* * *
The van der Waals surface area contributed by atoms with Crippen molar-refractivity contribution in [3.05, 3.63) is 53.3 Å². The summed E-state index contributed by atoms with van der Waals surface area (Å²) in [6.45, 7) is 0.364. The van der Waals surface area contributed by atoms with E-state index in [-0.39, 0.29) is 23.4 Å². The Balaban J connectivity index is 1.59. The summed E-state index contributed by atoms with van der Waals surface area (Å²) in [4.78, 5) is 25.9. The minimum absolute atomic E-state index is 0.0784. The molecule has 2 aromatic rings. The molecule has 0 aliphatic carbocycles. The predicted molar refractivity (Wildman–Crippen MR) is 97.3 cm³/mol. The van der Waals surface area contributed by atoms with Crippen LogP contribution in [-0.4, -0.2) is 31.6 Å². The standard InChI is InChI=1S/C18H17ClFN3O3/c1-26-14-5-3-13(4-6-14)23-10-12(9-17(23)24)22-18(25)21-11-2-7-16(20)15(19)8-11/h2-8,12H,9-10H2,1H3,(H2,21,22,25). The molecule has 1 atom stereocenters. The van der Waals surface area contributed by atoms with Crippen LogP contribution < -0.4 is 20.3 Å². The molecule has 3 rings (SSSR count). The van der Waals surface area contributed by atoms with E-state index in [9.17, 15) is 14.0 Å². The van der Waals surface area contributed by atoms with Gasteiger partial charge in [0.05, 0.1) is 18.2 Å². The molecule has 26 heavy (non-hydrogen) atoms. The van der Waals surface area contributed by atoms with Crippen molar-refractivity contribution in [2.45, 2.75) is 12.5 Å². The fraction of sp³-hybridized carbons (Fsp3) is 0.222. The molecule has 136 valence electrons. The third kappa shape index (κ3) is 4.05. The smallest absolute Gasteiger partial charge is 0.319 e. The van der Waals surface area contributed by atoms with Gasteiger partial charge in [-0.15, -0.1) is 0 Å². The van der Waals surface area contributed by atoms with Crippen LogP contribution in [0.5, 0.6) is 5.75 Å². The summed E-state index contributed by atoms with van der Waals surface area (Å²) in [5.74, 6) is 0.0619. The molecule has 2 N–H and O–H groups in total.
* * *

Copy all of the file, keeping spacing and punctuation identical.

The van der Waals surface area contributed by atoms with Crippen molar-refractivity contribution in [3.05, 3.63) is 53.3 Å². The summed E-state index contributed by atoms with van der Waals surface area (Å²) in [6.45, 7) is 0.364. The van der Waals surface area contributed by atoms with E-state index in [-0.39, 0.29) is 23.4 Å². The Balaban J connectivity index is 1.59. The summed E-state index contributed by atoms with van der Waals surface area (Å²) in [4.78, 5) is 25.9. The minimum absolute atomic E-state index is 0.0784. The molecule has 2 aromatic rings. The molecule has 0 aliphatic carbocycles. The predicted molar refractivity (Wildman–Crippen MR) is 97.3 cm³/mol. The van der Waals surface area contributed by atoms with Crippen LogP contribution in [-0.4, -0.2) is 31.6 Å². The standard InChI is InChI=1S/C18H17ClFN3O3/c1-26-14-5-3-13(4-6-14)23-10-12(9-17(23)24)22-18(25)21-11-2-7-16(20)15(19)8-11/h2-8,12H,9-10H2,1H3,(H2,21,22,25). The molecule has 1 atom stereocenters. The van der Waals surface area contributed by atoms with Crippen LogP contribution < -0.4 is 20.3 Å². The molecule has 3 rings (SSSR count). The van der Waals surface area contributed by atoms with E-state index in [9.17, 15) is 14.0 Å². The van der Waals surface area contributed by atoms with Gasteiger partial charge in [0.05, 0.1) is 18.2 Å². The molecule has 26 heavy (non-hydrogen) atoms. The van der Waals surface area contributed by atoms with Crippen molar-refractivity contribution in [2.45, 2.75) is 12.5 Å². The fraction of sp³-hybridized carbons (Fsp3) is 0.222. The molecule has 136 valence electrons. The third kappa shape index (κ3) is 4.05. The smallest absolute Gasteiger partial charge is 0.319 e. The van der Waals surface area contributed by atoms with Gasteiger partial charge in [-0.15, -0.1) is 0 Å². The van der Waals surface area contributed by atoms with Crippen LogP contribution in [0.5, 0.6) is 5.75 Å². The summed E-state index contributed by atoms with van der Waals surface area (Å²) in [5.74, 6) is 0.0619. The molecule has 2 N–H and O–H groups in total.